Reading a green properly for your putt goes beyond judging its slope. Determining the direction of its grain is also critical to the process, and Ted Frick and Stefany King of the Classic Swing Golf School at Legends Golf Resort are here to show you how to do it properly in this video!
Hi, I’m Ted Frick and this is Stefany King. We’re both instructors at the Classic Swing Golf School located at the Legends Resort.
Today we’re going to talk to you about reading grain. I’m going to say well over 90 percent of all of the greens in Myrtle Beach now are a Bermuda grass or a hybrid of Bermuda. Y’all, we have grain. Now for just a moment, can we take the camera, just expose a little bit of this green because most of the people familiar with reading the shiny part and the dull part, what’s shiny, what’s dull? When you’re looking at your grain, no matter if you’re hitting a chip shot or putt, whatever shine is going to reflect down grain. It’s going to be faster and if it’s darker, especially with these sunglasses, it’s going to be into the grain.
All right, that might be important or a long putt, but let me tell you where we as teachers and players, and we’re both good players, where we pay attention to grain the most, and I can tell you running golf schools for 28 years and now Stef’s been with me over five, most people have no idea about this one tip, and this is huge.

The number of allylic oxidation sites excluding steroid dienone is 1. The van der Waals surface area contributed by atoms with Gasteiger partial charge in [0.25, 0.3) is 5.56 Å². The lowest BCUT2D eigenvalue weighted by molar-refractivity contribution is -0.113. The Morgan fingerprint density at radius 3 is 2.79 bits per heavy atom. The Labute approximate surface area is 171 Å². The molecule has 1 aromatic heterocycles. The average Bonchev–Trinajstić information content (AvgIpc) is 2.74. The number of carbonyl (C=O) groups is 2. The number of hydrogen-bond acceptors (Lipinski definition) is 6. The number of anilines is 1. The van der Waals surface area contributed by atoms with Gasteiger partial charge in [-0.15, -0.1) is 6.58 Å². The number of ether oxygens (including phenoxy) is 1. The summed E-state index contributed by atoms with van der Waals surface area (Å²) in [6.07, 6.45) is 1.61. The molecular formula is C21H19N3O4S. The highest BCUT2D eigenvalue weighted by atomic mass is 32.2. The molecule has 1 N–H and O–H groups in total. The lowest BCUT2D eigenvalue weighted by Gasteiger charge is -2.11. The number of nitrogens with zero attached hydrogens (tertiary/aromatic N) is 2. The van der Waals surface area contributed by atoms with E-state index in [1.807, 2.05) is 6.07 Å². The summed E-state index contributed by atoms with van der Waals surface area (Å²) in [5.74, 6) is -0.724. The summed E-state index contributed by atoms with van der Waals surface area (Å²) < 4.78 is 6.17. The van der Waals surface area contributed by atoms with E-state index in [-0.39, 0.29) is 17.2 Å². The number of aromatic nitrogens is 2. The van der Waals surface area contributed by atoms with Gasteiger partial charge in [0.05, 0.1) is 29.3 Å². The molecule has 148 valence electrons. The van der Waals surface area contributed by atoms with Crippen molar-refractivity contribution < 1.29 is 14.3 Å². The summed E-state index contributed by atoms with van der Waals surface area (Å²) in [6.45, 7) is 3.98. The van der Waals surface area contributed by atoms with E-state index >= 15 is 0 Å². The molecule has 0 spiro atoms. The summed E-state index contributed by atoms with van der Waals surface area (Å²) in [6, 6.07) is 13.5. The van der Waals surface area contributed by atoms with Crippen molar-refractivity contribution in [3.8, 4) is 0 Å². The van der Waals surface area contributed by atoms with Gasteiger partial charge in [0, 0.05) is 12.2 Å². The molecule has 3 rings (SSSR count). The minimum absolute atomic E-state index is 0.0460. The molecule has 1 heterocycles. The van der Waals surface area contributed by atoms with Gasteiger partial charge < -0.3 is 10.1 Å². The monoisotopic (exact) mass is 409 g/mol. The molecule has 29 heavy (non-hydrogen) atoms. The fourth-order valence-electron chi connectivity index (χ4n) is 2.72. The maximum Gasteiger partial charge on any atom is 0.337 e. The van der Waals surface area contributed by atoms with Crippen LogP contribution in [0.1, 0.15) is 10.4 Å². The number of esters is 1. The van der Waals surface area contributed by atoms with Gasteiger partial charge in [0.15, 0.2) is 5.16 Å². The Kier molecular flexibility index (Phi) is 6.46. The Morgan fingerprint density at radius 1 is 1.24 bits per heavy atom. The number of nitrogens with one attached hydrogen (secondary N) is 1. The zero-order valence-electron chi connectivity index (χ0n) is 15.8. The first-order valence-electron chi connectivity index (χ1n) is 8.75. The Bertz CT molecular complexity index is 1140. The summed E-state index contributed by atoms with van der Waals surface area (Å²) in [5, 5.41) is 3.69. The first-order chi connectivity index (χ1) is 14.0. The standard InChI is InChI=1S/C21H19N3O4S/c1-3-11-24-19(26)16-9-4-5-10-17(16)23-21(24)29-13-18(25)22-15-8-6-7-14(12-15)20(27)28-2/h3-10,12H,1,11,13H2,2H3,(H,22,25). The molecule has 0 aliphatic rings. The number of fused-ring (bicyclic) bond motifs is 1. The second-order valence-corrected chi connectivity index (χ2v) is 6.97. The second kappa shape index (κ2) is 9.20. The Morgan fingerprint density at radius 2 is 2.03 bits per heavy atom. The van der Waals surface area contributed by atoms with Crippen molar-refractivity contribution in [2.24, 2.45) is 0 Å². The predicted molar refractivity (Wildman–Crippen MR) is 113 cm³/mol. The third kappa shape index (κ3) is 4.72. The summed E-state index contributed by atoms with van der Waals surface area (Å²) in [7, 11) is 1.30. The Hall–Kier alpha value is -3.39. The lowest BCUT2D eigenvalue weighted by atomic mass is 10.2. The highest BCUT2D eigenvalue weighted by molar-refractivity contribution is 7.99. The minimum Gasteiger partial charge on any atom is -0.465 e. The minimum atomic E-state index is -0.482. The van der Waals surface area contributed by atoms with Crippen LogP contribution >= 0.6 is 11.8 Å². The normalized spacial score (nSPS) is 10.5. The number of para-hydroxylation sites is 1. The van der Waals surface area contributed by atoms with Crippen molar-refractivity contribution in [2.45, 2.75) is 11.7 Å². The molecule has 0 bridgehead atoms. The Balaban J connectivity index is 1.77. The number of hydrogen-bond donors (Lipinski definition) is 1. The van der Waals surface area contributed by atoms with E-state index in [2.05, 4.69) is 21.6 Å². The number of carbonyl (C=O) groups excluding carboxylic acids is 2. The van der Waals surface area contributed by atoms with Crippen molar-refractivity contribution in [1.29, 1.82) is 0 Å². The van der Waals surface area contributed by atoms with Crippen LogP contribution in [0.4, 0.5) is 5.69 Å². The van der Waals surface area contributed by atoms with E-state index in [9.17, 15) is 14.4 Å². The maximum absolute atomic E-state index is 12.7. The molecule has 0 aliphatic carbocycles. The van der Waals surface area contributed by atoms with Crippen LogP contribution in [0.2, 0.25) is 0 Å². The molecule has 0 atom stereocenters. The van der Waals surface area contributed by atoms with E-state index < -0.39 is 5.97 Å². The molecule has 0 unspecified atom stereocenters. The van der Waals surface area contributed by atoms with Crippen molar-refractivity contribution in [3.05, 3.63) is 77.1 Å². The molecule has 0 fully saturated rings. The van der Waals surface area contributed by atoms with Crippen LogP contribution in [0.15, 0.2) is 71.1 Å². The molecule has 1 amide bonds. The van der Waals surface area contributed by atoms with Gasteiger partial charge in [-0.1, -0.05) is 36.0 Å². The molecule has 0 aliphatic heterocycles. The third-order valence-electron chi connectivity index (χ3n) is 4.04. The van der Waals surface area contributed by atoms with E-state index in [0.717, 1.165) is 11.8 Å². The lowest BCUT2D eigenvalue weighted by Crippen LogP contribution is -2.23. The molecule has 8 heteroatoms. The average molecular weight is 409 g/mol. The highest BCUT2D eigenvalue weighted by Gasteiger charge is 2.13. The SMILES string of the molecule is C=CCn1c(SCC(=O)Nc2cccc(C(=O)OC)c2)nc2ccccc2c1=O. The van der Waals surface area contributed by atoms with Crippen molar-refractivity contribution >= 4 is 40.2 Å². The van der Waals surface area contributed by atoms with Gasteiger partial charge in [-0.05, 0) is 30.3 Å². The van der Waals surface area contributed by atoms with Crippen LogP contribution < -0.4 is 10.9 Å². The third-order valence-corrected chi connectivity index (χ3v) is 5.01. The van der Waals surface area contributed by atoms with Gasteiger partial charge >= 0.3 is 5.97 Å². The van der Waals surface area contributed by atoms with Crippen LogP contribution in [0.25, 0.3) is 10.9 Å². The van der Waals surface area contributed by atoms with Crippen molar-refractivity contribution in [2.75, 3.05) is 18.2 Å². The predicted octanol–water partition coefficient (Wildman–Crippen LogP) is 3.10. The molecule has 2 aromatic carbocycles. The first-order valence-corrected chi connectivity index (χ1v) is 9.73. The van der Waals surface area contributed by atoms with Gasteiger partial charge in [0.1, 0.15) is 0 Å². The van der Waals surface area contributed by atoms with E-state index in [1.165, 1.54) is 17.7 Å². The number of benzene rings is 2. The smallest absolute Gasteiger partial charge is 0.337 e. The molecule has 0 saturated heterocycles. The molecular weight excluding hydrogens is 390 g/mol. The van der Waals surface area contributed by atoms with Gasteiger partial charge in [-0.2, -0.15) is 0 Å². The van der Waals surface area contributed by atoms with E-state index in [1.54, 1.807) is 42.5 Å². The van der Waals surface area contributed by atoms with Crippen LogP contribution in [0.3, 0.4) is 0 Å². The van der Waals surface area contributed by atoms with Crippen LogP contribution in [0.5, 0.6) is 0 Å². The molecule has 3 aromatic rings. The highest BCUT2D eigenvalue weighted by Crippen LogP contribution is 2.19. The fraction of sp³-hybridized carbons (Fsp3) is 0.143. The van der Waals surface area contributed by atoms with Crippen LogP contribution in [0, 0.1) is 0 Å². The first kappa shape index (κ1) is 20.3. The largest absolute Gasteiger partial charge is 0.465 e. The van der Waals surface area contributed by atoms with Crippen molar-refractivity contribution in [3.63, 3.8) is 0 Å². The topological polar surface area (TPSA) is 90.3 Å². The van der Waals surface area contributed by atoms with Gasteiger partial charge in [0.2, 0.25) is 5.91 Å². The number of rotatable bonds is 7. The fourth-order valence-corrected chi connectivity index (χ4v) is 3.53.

We all look down into the cup and we must determine what side of the cup is browned or browning out because that’s the direction the grain is growing towards. This is so easy to read, and this is why sometimes you’ll play one hole and the speed might appear slow to you. Then you go to the next hole and it appears faster, and you’ll be like, well these greens are inconsistent. No, you’re hitting some putts on one green that are down grain and the next one into the grain.
So take a look at this putt. So, if we can look down to this cup, just if I had a ball placed right here and I read this to be a three-foot putt that’s straight, y’all, I’m telling you when the ball’s getting to the hole, it’s slowing down, the grain on this cup alone is going to pull that putt to the right. So therefore, where Stef’s standing, if I had a putt from this side of the hole, it’s going to be slick. If I had a putt from this side of the hole, it’s going to be slow. So where we pay attention to grain the most is at the cup, and that helps out so many of our students. Remember, whatever side is browning out, that’s the direction the grain is growing towards. I hope that tip helps you!